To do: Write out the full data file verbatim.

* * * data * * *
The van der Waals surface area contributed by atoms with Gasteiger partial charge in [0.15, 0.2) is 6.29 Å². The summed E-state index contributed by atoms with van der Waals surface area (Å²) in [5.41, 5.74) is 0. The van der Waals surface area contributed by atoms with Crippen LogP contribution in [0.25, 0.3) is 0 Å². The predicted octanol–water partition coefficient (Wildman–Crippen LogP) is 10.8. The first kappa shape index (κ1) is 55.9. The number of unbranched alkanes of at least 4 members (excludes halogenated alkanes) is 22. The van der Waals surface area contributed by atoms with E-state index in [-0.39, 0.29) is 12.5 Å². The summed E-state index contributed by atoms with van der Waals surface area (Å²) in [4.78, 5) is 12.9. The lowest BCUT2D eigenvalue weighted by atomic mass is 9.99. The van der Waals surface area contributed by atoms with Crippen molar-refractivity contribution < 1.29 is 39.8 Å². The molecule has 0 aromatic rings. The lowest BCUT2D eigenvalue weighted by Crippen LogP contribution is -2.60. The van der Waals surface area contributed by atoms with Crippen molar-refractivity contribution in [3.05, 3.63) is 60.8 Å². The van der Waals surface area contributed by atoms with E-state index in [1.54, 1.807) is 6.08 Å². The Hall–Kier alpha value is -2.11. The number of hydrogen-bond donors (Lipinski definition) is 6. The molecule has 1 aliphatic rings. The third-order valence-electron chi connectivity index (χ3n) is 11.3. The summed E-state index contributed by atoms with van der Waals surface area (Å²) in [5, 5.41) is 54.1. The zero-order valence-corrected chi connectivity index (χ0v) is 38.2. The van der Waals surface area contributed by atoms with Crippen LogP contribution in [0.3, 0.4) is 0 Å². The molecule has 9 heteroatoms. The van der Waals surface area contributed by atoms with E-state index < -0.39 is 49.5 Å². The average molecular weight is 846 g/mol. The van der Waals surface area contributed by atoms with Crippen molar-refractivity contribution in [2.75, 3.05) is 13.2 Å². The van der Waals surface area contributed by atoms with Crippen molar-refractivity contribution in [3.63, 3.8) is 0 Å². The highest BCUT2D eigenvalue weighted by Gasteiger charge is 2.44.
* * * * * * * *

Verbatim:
The van der Waals surface area contributed by atoms with Gasteiger partial charge in [0.15, 0.2) is 6.29 Å². The summed E-state index contributed by atoms with van der Waals surface area (Å²) in [5.41, 5.74) is 0. The van der Waals surface area contributed by atoms with Crippen LogP contribution in [0.25, 0.3) is 0 Å². The predicted octanol–water partition coefficient (Wildman–Crippen LogP) is 10.8. The first kappa shape index (κ1) is 55.9. The number of unbranched alkanes of at least 4 members (excludes halogenated alkanes) is 22. The van der Waals surface area contributed by atoms with E-state index in [-0.39, 0.29) is 12.5 Å². The summed E-state index contributed by atoms with van der Waals surface area (Å²) in [4.78, 5) is 12.9. The lowest BCUT2D eigenvalue weighted by atomic mass is 9.99. The van der Waals surface area contributed by atoms with Crippen molar-refractivity contribution < 1.29 is 39.8 Å². The molecule has 0 aromatic rings. The lowest BCUT2D eigenvalue weighted by Crippen LogP contribution is -2.60. The van der Waals surface area contributed by atoms with Crippen molar-refractivity contribution in [3.05, 3.63) is 60.8 Å². The van der Waals surface area contributed by atoms with E-state index in [1.54, 1.807) is 6.08 Å². The Hall–Kier alpha value is -2.11. The number of hydrogen-bond donors (Lipinski definition) is 6. The molecule has 1 aliphatic rings. The third-order valence-electron chi connectivity index (χ3n) is 11.3. The summed E-state index contributed by atoms with van der Waals surface area (Å²) in [5, 5.41) is 54.1. The zero-order valence-corrected chi connectivity index (χ0v) is 38.2. The van der Waals surface area contributed by atoms with Crippen LogP contribution in [0.3, 0.4) is 0 Å². The molecule has 9 heteroatoms. The van der Waals surface area contributed by atoms with E-state index < -0.39 is 49.5 Å². The average molecular weight is 846 g/mol. The van der Waals surface area contributed by atoms with Crippen molar-refractivity contribution in [2.75, 3.05) is 13.2 Å². The van der Waals surface area contributed by atoms with Crippen molar-refractivity contribution in [3.63, 3.8) is 0 Å². The highest BCUT2D eigenvalue weighted by Gasteiger charge is 2.44.